The widely loved writer and thinker Philip Yancey (who also happens to be coming to Mockingbirdtown this week) has come out with a new book, called Vanishing Grace: Whatever Happened to the Good News? In it, he seems to have a lot to say about the falling state of American Christendom in its cultural conception, not as being lovers and welcomers and forgivers, but as being rigidly judgmental, self-oriented, and more or less “anti-” everything.

    I’m excited about the book, mainly because I’ve seen Yancey speak before, at St. George’s in Nashville, and the guy has a dispensary of stories about grace. He…

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    God in The Storm

    God in The Storm

    Like you, I’ve currently been trying to move through season three of House of Cards as slowly as possible, and not watch the whole thing in one sitting. It’s hard to do, even though this season is a lot less binge-friendly than the first two. And it’s hard to do predominantly because the Underwood’s ‘house of cards’ is nearly finished, and also never finished. While manipulative play after manipulative play proves time and again that control is only one move ahead of them, the thrill in watching the show comes from this precise tension–that one slip of the hand, or…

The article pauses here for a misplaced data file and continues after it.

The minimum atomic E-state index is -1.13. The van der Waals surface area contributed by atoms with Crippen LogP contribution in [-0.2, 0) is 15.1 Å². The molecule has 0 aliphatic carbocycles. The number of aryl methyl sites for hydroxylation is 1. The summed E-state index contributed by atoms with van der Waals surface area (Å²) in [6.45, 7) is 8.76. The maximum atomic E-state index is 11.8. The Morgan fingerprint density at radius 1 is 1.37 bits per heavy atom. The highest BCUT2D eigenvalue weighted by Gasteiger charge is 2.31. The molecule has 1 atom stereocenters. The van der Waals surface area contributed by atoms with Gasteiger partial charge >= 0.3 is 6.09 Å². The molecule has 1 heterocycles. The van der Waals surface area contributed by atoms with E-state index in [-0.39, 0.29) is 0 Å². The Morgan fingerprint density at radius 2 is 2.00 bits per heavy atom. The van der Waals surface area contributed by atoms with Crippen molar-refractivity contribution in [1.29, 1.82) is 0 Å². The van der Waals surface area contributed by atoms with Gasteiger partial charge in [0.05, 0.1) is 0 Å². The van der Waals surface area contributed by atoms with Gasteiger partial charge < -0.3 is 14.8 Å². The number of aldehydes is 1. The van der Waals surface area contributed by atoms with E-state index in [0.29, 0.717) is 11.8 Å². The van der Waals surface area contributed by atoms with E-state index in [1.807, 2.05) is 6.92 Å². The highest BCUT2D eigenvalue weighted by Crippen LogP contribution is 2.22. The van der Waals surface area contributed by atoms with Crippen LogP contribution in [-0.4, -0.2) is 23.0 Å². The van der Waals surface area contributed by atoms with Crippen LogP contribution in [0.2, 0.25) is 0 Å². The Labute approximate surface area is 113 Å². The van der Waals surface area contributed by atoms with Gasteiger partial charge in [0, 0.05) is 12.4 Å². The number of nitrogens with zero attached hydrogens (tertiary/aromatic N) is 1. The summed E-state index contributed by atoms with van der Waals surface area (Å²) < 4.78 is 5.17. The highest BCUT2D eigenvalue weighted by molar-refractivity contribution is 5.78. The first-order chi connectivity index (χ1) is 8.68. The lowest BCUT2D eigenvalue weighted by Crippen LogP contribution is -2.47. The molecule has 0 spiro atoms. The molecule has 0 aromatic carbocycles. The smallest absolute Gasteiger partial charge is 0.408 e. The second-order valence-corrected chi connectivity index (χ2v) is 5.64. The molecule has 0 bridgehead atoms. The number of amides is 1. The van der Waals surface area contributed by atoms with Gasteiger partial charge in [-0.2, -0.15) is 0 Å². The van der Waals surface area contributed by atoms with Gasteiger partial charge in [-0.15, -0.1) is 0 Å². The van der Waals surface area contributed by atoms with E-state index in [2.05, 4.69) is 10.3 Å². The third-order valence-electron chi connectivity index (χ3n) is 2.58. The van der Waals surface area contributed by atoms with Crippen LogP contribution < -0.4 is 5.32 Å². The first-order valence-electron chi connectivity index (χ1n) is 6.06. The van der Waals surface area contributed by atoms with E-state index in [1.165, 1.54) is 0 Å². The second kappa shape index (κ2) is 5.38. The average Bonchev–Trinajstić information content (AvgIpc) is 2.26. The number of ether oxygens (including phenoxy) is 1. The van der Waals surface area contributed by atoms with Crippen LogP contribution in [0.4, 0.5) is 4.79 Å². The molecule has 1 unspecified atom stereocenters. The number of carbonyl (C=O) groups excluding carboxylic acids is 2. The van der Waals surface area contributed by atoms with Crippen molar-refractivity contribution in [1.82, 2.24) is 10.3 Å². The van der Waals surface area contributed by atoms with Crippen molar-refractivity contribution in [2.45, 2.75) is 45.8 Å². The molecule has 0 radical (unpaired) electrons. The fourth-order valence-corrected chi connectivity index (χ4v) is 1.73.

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    Winners and Losers Under Your Own Inner-Editor

    Winners and Losers Under Your Own Inner-Editor